“Because of what President Hanlon desired to have us give back to the admissions process, even without the budget problem, we might very well be sitting here today having done the same thing,” Sheehy admitted. “The budget problem simply exacerbated that it needed to be done.”

Stanford has made no such admission, but if it had, it would have actually made more sense than blaming it on the costs of running a squash program.

Stanford was ready to hand 240 coveted undergraduate admissions slots back to the university’s general pool, choosing future Nobel prize winners or the children of foreign billionaires over highly motivated athletes, some of whom would not have had the grades or test scores to be admitted without their athletic prowess.

It’s not surprising that Stanford’s president would think along the same lines as Dartmouth’s. Many of America’s top universities were mortified by the Varsity Blues scandal, which used athletic admissions slots to create a “side door” for undeserving non-athletes to get into elite schools. Stanford’s sailing program, which was one of the sports cut, was implicated in the scandal.

Dartmouth saying it wanted fewer athletes on campus was one thing. Stanford, a Pac-12 school that has harbored the ideals of the Olympic movement, was quite another.

“It’s super disappointing to me because I think of Stanford people as so well-rounded,” said Matt Fuerbringer, a Stanford men’s volleyball alumni who went on to a pro career.

“One of the first parties I went to, another freshman had climbed Mount Everest. One was the son of a diplomat who had barely lived in the U.S.A. Then you meet a guy that was up at 4 a.m. to do a sport there’s no glory in while excelling in the classroom. I’m sure they’ll find 240 people, but I don’t know if you get as well-rounded of students.”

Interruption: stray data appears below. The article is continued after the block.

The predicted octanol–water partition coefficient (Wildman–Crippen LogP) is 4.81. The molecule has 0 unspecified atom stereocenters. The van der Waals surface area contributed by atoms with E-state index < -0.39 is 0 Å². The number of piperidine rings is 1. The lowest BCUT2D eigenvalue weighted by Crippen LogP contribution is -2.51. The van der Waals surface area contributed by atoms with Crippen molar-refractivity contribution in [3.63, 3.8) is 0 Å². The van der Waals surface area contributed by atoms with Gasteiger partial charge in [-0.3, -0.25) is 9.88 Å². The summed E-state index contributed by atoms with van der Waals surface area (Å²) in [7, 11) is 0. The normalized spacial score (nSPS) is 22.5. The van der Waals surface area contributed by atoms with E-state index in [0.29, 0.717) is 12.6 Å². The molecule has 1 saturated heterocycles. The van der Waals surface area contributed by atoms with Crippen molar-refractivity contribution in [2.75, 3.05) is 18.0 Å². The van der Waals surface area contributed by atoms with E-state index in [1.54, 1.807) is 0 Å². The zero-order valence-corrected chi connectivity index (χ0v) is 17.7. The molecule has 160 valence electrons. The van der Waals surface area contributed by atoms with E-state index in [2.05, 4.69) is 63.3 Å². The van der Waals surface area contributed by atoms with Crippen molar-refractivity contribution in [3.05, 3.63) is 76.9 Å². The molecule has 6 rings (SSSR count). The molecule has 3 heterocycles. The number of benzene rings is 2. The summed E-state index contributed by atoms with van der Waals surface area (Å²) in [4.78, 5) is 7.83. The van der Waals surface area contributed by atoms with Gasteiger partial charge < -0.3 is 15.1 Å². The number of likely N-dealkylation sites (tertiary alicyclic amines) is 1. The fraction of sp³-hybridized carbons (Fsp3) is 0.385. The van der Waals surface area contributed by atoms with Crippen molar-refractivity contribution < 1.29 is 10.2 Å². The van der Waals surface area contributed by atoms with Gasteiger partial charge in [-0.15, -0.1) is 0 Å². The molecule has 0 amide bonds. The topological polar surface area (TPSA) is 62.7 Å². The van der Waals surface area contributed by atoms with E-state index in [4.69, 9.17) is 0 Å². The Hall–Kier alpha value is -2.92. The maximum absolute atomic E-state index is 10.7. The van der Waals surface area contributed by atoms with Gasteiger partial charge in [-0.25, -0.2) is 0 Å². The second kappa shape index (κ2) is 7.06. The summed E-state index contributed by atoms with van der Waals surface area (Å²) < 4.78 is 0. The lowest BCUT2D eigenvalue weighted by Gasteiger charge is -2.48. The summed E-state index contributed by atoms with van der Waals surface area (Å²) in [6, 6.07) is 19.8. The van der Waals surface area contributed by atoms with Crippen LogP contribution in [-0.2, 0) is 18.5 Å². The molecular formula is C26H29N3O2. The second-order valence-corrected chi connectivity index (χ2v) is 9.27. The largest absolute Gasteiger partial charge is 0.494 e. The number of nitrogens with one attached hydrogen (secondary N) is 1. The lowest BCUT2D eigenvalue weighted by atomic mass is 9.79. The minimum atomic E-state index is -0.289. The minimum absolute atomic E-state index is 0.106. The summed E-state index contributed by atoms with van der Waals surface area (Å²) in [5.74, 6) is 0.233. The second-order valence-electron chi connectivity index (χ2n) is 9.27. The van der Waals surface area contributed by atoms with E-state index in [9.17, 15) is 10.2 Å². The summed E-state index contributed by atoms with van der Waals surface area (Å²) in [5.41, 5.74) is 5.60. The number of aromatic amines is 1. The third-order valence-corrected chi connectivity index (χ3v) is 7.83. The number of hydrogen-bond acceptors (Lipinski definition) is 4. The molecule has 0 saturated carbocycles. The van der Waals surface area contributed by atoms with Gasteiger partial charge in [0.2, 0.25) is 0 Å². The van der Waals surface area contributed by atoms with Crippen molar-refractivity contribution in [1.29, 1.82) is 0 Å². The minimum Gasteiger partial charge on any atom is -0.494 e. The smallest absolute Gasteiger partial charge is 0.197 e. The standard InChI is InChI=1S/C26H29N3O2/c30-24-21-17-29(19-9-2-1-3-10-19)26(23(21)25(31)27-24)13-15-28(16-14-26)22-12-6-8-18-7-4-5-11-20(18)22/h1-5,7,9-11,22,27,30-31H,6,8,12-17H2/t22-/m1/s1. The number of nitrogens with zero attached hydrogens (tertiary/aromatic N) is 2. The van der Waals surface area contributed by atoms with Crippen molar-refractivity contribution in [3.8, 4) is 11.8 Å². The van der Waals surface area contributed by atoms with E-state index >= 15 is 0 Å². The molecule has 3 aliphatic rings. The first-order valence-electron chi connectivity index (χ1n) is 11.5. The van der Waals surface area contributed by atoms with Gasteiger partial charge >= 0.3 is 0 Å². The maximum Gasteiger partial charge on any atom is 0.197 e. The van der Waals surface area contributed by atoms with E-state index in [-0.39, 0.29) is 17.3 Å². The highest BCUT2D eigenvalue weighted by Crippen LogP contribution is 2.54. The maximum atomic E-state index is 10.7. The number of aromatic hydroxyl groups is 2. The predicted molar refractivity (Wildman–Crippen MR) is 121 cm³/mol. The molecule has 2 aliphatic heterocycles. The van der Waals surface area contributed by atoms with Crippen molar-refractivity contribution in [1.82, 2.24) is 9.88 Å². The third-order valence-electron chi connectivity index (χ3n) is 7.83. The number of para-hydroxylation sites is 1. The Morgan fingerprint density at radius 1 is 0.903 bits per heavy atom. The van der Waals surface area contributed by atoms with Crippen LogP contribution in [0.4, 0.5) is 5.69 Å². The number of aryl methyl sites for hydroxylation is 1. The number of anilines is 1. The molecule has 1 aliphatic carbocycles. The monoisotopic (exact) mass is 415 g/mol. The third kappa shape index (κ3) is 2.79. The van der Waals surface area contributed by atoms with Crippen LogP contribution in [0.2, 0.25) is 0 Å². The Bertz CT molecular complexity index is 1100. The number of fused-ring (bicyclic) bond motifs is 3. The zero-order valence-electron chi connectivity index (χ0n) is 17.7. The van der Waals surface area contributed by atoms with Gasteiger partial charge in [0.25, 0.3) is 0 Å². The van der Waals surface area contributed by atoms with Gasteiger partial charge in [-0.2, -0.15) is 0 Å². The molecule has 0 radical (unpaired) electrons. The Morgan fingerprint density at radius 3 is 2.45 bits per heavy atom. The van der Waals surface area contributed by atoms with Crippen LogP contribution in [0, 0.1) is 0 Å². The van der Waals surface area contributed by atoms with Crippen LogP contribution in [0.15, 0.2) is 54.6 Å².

Hartung says that some of the early pieces of evidence that the plaintiffs requested in their lawsuit against Stanford were documents relating to the school’s admissions priorities.

“I don’t think any university wants its admissions goals known,” Hartung says. “That would be embarrassing for any university, especially with the PR nightmare [Stanford] has gone through. That was definitely not something they were willing to open up.”

Stanford backed down because big donors threatened to pull support — and because tens of millions had been committed to keeping these 11 sports. It became easier to see a path forward for non-revenue sports to be self-endowed and no longer a drain on the more important pursuit of success in football and men’s basketball.

Monetizing those two sports is now all that matters to university higher-ups — another reality that was reinforced by Stanford’s actions.

George Kliavkoff, the Pac-12’s new commissioner, affirmed as much in his introductory news conference.

“We know where our bread is buttered,” Kliavkoff says. “We’re focused on the revenue sports and winning in football and men’s basketball.”

Depending on who you are, that notion could be seen as either inspiring or foreboding. If you’re a coach or athlete in a non-revenue sport in the “Conference of Champions,” it is, at a minimum, fully revealing.

The members of 34 Stanford sports already learned it.

Wrestler Shane Griffith won a national championship this year while wearing a singlet with no Stanford logo, an unmistakable statement of what’s been lost. The women’s synchronized swimming team won the national title under the assumption it was the team’s last season. Men’s volleyball players I spoke with did not wear their Stanford gear this year unless they had to.

Misty Hartung’s son, Presho, has the option of an extra year like all NCAA athletes who competed during the pandemic. Even though he can now use that year in Palo Alto thanks to Stanford’s reversal, he has decided to spend it playing for Hawaii.